Another Set of Push Backs?
I managed to have the following brochure handed to me about AT HOP and North Star Buses. North Star run the North Shore to CBD routes and are provided by NZ Bus (part of Infratil and also those responsible for the Snapper Disaster (the smart card not the fish one).
Those astute readers will see the long lead in time and delays of the AT-HOP roll out for the North Shore. This is owning to some “glitch” (where have I heard this before) in the AT-HOP system that is slowing down the roll out.
Basically delays upon delays with dates pushed further and further back…
Nothing more needs to be really said on the matter as the situation and history speak volumes thus far – and will do so for a while longer to come…
Yesterday I wrote what could be deemed a very heavy broadside commentary piece against a North Shore Local Board member and her comments in the Herald on Sunday in regards to The Block.
The said commentary can be found here: The Block, The Unitary Plan And What?
I have acknowledged feedback that the commentary in the said post is the equivalent of taking a nuke to cracking a walnut open rather than being more “tactful” in response to the comments made in the particular Herald article yesterday. Using the nuke approach has caused upset on the North Shore and again I have acknowledged this as such.
I could write a whole spiel on errors from yesterday but that would be inconsiderate. Needless to say there were errors yesterday and errors I picked up on as well. But with the errors there are ways of handling them including using a nuke. That particular option was not the best option given
My indiscretion from yesterday has been noted and will follow-up with more appropriate responses next time such an article from the MSM comes to light.
In saying that our old buddy Orsman has written a piece on the Unitary Plan…
Time for a look 😀
Wheels Turning (Slowly) for North Shore Rail
Came across this last night while reading up happenings across the city: “Shore rail considered”
From the article:
Rail to the North Shore is being investigated by Auckland Transport.
The public transport mode has been “identified by the Auckland Plan as an important extension to the rail network”, the council-controlled organisation’s annual report says. “A draft report on land use preconditions has been updated and finalised by Auckland Council following feedback received from stakeholders.” Auckland Transport goes on to say the NZ Transport Agency has reported on steps to restart work on an additional Waitemata Harbour Crossing. “Auckland Transport will need to consider the implications of this on planning for rapid transit on the North Shore.” The agency says it and “other stakeholders are considering the findings and possible next steps, including future proofing the rail connection”.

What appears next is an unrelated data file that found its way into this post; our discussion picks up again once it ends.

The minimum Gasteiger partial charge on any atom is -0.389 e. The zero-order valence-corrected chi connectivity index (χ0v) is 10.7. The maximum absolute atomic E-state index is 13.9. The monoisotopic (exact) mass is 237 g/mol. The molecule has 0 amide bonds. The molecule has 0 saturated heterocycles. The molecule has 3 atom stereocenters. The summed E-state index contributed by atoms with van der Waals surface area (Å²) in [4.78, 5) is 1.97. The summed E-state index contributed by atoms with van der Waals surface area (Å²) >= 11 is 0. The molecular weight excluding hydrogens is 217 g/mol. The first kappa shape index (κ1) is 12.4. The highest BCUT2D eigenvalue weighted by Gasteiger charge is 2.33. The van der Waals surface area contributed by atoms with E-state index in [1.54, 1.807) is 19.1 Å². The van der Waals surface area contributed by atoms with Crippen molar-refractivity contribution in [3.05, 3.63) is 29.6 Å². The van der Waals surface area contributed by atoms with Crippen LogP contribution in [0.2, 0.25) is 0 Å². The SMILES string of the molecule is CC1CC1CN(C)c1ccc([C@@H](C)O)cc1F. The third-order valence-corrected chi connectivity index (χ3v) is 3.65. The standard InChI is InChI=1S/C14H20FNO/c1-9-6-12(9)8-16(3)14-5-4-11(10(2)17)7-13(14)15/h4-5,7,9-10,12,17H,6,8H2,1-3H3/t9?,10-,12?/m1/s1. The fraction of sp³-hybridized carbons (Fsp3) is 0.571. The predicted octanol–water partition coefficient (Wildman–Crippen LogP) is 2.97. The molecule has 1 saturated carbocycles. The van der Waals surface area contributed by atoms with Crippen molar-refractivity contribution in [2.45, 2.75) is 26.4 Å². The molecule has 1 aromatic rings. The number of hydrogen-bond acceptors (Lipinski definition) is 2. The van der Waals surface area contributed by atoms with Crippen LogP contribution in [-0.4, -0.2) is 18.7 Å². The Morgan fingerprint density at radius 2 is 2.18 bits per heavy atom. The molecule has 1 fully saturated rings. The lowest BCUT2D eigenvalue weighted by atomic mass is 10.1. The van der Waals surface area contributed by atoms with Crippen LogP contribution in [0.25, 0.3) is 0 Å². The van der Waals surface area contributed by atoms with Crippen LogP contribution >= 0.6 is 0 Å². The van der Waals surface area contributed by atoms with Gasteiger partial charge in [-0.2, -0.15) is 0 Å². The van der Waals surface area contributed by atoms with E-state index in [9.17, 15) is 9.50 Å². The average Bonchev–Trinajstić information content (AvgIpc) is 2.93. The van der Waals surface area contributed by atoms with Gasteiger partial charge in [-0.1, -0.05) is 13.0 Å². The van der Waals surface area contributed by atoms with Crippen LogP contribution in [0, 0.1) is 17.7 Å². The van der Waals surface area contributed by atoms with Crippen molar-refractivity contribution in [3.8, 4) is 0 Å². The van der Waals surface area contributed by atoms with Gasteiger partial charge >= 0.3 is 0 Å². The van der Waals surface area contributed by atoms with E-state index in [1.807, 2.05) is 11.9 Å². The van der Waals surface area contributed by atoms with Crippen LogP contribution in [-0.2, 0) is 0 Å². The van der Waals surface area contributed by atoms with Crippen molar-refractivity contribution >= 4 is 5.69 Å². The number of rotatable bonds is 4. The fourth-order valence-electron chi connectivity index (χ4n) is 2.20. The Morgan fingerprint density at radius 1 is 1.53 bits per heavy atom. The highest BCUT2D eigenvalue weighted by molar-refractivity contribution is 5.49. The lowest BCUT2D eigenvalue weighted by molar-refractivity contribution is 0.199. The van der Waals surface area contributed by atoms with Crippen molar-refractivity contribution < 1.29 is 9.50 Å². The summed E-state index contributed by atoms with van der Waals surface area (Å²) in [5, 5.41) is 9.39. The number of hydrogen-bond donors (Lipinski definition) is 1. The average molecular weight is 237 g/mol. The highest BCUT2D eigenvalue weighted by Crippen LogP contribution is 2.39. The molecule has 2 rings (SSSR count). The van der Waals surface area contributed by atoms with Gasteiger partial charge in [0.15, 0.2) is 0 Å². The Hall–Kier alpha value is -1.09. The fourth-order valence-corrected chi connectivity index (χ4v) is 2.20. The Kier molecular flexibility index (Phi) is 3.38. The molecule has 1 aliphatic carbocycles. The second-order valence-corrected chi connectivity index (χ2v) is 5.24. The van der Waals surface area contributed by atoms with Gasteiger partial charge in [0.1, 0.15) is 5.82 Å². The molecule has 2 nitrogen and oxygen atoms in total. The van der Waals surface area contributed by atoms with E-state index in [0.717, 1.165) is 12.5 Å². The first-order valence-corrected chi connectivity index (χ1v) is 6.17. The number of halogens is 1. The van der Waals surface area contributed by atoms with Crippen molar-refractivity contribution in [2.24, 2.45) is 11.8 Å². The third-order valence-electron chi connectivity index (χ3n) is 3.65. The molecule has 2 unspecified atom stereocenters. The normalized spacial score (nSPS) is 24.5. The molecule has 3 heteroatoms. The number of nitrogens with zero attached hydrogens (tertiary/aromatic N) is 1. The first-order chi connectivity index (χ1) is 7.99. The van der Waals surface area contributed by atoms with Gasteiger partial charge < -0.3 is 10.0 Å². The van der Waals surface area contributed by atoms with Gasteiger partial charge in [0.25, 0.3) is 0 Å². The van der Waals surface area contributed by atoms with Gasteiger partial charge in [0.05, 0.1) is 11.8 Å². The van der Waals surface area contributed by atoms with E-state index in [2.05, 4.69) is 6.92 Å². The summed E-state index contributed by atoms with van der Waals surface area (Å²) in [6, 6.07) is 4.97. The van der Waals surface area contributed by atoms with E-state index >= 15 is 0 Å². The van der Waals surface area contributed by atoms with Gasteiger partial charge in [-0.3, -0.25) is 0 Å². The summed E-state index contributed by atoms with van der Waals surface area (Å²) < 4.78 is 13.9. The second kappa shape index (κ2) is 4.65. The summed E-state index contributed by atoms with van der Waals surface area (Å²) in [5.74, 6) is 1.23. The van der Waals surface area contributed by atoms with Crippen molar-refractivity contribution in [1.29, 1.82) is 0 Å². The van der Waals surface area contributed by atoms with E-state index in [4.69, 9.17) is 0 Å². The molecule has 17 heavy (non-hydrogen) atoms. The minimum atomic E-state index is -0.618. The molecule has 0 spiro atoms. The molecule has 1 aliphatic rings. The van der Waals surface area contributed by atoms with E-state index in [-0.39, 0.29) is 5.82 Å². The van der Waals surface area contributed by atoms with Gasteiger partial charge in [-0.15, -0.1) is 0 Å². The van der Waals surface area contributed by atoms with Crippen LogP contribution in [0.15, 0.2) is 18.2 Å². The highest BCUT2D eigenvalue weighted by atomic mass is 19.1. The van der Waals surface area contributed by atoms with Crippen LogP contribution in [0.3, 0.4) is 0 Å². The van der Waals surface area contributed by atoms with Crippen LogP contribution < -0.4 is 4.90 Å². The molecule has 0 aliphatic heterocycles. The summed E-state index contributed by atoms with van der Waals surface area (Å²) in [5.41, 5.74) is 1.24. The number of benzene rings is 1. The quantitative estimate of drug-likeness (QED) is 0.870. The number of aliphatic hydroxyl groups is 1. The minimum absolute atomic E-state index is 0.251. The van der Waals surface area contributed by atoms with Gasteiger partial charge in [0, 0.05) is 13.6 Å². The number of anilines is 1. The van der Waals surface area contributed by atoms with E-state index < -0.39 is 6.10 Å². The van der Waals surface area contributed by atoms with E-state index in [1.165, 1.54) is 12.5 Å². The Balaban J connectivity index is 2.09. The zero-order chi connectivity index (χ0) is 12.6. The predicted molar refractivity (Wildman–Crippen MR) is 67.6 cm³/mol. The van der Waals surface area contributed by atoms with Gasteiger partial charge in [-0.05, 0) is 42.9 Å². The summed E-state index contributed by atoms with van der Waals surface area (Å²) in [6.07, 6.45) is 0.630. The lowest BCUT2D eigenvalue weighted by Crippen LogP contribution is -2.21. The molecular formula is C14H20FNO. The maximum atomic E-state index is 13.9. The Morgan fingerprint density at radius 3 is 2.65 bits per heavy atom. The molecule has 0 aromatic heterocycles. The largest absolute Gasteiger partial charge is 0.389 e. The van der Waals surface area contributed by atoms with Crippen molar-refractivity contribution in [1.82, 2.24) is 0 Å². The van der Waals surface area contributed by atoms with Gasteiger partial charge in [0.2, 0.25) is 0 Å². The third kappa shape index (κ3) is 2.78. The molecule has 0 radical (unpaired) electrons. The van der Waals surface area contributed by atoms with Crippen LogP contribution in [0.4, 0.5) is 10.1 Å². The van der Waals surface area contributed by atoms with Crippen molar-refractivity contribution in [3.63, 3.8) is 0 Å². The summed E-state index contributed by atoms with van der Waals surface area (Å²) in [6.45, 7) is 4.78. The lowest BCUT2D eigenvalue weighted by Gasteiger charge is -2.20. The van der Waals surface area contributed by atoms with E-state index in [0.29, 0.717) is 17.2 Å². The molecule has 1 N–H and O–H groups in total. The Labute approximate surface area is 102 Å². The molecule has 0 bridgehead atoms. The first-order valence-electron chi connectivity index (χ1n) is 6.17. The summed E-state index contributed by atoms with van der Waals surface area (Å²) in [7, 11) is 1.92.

In November, Massey University vice-chancellor Steve Maharey said a section of its Albany campus was sold to Auckland Council. Mr Maharey claimed he was told it would become a public transport hub with light rail as an option
I have commented on this before in my “NORTH SHORE RAIL FOR $2.5B?” post written in September:
Of all the options that were available, the one that caught my attention the most due to cost effectiveness while delivering the highest benefit was:
Meaning the Bus-way is extended, upgraded and fully optimised (so at maximum efficiency and/or capacity) before the Albany to CBD section of the Bus-way is flipped (converted) over to Heavy Rail which would connect to the Aotea Station of the City Rail Link. A reminder that the bus-way as it currently stands was designed to be flipped to rail in due time – so it should not be that difficult.
The conversion of the bus-way to heavy rail in Auckland Council’s and Auckland Transport‘s opinion would be around 2041. In my submission to the Auckland Plan, that conversion would be completed by 2040 (so third and final period of the current Auckland Plan):
Lets see where North Shore Rail goes. But by the looks of things it could be in position ahead on anticipated time. Remembering heavy rail can move upwards of 900% more people than the bus-way ever could. So a great decongestant for the North Shore 🙂
Update on SkyPath
While away on holiday in Australia I had noticed that the SkyPath project had updated their website and posted a public notice meeting on the North Shore tomorrow night at 6pm (ouch as main rush hour is still happening at that time).
You can check the much more easier to read SkyPath website over at skypath.org.nz – with the public notice invitation below:
I am still pondering in making the trek to The Shore tomorrow as it means I have to leave Papakura at 4:30 to battle State Highway One traffic (fun – not)
However might be a good idea to trundle along to see where opinion is currently at